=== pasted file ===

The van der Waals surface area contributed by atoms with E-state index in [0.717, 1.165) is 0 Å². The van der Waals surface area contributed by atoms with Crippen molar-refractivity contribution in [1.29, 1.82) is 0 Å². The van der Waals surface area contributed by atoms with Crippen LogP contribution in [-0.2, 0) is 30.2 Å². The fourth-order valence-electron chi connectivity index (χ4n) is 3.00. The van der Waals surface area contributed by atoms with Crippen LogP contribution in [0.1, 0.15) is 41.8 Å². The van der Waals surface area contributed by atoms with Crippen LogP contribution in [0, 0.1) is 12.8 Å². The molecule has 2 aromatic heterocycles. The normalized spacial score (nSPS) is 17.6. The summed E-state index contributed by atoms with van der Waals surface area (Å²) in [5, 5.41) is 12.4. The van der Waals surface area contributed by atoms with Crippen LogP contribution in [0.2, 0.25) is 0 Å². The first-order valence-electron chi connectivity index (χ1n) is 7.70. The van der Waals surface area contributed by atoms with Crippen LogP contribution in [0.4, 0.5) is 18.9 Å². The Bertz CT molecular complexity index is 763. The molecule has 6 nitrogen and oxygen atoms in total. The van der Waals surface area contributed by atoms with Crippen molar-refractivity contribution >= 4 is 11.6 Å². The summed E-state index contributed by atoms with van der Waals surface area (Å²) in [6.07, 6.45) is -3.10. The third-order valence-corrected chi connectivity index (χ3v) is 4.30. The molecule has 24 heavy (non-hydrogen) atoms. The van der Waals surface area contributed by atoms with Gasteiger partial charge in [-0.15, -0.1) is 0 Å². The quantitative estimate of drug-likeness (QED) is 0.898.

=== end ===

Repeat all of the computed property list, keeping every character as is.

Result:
The van der Waals surface area contributed by atoms with E-state index in [0.717, 1.165) is 0 Å². The van der Waals surface area contributed by atoms with Crippen molar-refractivity contribution in [1.29, 1.82) is 0 Å². The van der Waals surface area contributed by atoms with Crippen LogP contribution in [-0.2, 0) is 30.2 Å². The fourth-order valence-electron chi connectivity index (χ4n) is 3.00. The van der Waals surface area contributed by atoms with Crippen LogP contribution in [0.1, 0.15) is 41.8 Å². The van der Waals surface area contributed by atoms with Crippen LogP contribution in [0, 0.1) is 12.8 Å². The molecule has 2 aromatic heterocycles. The normalized spacial score (nSPS) is 17.6. The summed E-state index contributed by atoms with van der Waals surface area (Å²) in [5, 5.41) is 12.4. The van der Waals surface area contributed by atoms with Crippen LogP contribution in [0.2, 0.25) is 0 Å². The first-order valence-electron chi connectivity index (χ1n) is 7.70. The van der Waals surface area contributed by atoms with Crippen LogP contribution in [0.4, 0.5) is 18.9 Å². The Bertz CT molecular complexity index is 763. The molecule has 6 nitrogen and oxygen atoms in total. The van der Waals surface area contributed by atoms with Crippen molar-refractivity contribution >= 4 is 11.6 Å². The summed E-state index contributed by atoms with van der Waals surface area (Å²) in [6.07, 6.45) is -3.10. The third-order valence-corrected chi connectivity index (χ3v) is 4.30. The molecule has 24 heavy (non-hydrogen) atoms. The van der Waals surface area contributed by atoms with Gasteiger partial charge in [-0.15, -0.1) is 0 Å². The quantitative estimate of drug-likeness (QED) is 0.898.